The Greek that is transliterated “Cephas” in English — and is an alternative name for Peter — is transliterated in Chinese Protestant translations as jīfǎ (traditional Chinese: 磯法, simplified Chinese: 矶法). The first character jī (磯 / 矶) is not only chosen because of its sound but also because of its meaning: “rock,” corresponding to the meaning of the Aramaic kēp̄ā (כֵּיפָא), to which the Greek Kēphâs (Κηφᾶς) refers and also alluding to Jesus’ proclamation in Matthew 16:18 (see Peter – rock).
Note that Catholic Chinese versions don’t follow the English pronunciation of “Cephas” with its opening [s] sound. They use kēfǎ (刻法) transliterating the [k] sound from the Aramaic and Greek. Kēfǎ does not carry the additional meaning of “rock.” (Source: Jost Zetzsche)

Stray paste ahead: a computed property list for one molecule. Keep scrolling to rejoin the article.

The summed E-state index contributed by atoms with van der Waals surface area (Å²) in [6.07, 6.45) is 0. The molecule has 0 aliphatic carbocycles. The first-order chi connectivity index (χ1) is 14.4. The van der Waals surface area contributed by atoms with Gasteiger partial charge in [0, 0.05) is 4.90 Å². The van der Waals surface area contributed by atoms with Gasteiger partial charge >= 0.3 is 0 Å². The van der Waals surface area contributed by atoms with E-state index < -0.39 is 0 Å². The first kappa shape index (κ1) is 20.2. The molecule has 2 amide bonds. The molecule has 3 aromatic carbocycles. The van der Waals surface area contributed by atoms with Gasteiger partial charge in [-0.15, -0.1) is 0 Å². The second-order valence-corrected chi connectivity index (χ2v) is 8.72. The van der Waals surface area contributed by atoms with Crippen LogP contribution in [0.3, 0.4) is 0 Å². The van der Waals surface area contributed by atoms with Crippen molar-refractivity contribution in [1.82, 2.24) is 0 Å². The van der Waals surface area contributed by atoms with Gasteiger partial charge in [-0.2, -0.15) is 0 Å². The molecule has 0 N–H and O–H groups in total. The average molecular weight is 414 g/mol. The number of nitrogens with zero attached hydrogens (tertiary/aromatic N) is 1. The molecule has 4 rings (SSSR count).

In the Neo-Aramaic language of Assyrian the terms used for both “Peter” (English transliteration of the Greek “πετρος”) and “Cephas” are identical (كِيپَا, pronounced kēpā). (Source: Ken Bunge)
The passage in John 1:42 (“You are to be called Cephas (which is translated Peter)” in English) is solved by various translations like this: “‘I am going to name you Cephas.’ Cephas means ‘Peter.’ Both mean ‘rock.'” (Ojitlán Chinantec), “I am naming you Cephas. ‘Cephas’ in the Jews’ language, ‘Peter’ in the Greek language, the meaning being ‘stone’.” (Alekano), “You will become known as Cephas,’ he said, which in our language means ‘rock.'” (Chol), or “You will be called Cephas and also Peter.” Tenango Otomi. (Source: M. Larson / B. Moore in Notes on Translation February 1970, p. 1-125.)
See also Peter – rock.